Panama Was Inevitable
The fallout from The Panama Papers continues: The Icelandic prime minister has stepped down, politicians from the UK to Pakistan, Russia to Chile, have been implicated, and there’s even a Jackie Chan angle. The general response seems to be outrage, but why so surprised? Our view: Having the equivalent of the United States’ national debt hidden under the mattresses of the world’s wealthiest people is exactly what we should expect, given the incentives of our current economic system.
New Media, Old Habits
Best way to fight Periscope? Cut a deal with Periscope. Especially if Periscope is paying. Periscope’s parent Twitter announced yesterday that it is paying $10 million for the global rights to stream Thursday night NFL games. It’s potentially good for both Twitter (much-needed audience) and the NFL (a step toward monetizing viewers who were otherwise watching for free), although it could also lead us to the bad old days of the monoculture (Verge), when we were all watching the same thing at the same time. That’s certainly what Twitter hopes will be the case.
Business v. North Carolina Hits a Tipping Point?
It’s a modest move, but it may portend more. In response to North Carolina’s anti-LGBT law signed by Gov. Pat McCrory, PayPal has cancelled plans to open a 400-person operations center in Charlotte (re/code). Google Ventures is delaying investments, too, and it’s not just out-of-staters who are fighting back: As the New York Times notes, “Duke Energy, the state’s largest power company — for which the governor worked, mostly in human relations, for 29 years, including while he was mayor of Charlotte — has come out strongly against it.” How much longer will this ardently pro-business politician fight business?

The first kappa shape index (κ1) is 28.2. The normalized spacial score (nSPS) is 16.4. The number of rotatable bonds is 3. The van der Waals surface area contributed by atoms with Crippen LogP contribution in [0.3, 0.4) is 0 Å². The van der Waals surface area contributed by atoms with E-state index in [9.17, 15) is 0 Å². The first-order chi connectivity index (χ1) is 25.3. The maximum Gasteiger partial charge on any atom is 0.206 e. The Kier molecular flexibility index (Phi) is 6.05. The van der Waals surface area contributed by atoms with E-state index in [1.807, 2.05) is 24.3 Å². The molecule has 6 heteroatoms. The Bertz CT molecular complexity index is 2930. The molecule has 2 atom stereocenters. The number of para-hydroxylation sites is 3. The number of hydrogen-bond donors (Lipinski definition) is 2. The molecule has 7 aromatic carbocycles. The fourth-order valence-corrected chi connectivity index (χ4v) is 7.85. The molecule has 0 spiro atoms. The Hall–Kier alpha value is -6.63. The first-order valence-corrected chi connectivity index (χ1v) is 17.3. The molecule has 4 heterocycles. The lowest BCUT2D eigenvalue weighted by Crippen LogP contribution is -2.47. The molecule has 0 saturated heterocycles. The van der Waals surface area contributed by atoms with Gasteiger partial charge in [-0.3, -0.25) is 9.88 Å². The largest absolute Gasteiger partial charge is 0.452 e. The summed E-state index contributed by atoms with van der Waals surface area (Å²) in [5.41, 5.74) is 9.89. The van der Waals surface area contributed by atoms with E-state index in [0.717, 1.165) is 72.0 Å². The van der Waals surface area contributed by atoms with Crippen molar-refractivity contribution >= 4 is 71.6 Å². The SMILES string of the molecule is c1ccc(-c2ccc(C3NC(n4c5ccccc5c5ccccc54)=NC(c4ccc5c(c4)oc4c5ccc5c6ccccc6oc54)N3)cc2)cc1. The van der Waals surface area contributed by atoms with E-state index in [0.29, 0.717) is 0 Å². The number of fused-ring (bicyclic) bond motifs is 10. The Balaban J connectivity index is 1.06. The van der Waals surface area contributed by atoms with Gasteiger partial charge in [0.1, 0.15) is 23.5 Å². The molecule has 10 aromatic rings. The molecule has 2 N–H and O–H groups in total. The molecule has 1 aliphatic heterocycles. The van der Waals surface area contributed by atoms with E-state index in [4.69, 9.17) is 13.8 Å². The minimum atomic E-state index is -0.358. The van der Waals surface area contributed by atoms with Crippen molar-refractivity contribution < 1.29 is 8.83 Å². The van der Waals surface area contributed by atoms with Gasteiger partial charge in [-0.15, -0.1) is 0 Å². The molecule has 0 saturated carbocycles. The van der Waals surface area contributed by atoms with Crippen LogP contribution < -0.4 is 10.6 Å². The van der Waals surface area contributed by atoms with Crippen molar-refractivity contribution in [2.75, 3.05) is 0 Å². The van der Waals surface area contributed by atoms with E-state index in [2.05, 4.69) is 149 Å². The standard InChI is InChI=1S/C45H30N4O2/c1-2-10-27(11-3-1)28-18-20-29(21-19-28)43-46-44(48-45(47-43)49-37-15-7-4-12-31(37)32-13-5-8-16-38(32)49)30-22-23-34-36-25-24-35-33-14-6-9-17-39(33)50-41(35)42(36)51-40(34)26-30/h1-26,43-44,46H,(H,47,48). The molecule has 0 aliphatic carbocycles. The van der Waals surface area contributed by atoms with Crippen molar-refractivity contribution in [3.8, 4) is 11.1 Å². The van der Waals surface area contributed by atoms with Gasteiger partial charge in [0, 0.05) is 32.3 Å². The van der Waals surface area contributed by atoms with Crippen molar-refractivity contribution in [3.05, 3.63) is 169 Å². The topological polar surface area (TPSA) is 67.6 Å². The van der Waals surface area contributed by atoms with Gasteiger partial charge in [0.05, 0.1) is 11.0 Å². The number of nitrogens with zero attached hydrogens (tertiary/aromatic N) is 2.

Judge Protects Jury
In the ongoing dispute between Oracle and Google over Android and Java technologies, the two companies have agreed not to dig into the social media and search history of the jury (WSJ). While it’s become standard to do so, the tech giants were encouraged to restrain themselves by the judge, who likely figured they were capable of outlier feats of online research. His ultimatum: Accept the ban or share your research with the jurors you’re trying to sway. Not surprisingly, Oracle and Google demurred.
Brigade Targets a More Responsive Democracy
In our debut Spotlight video profile of NewCos in their offices, Brigade CEO and founder Matt Mahan discusses how his company applies the social network model to provide everyone, from neophytes to political junkies, a space to talk politics.
In yesterday’s Daily, we calculated the value of Tesla pre-order deposits incorrectly. It is, in fact, $300 million. Sorry for the math mistake.
Photo: Walt Disney
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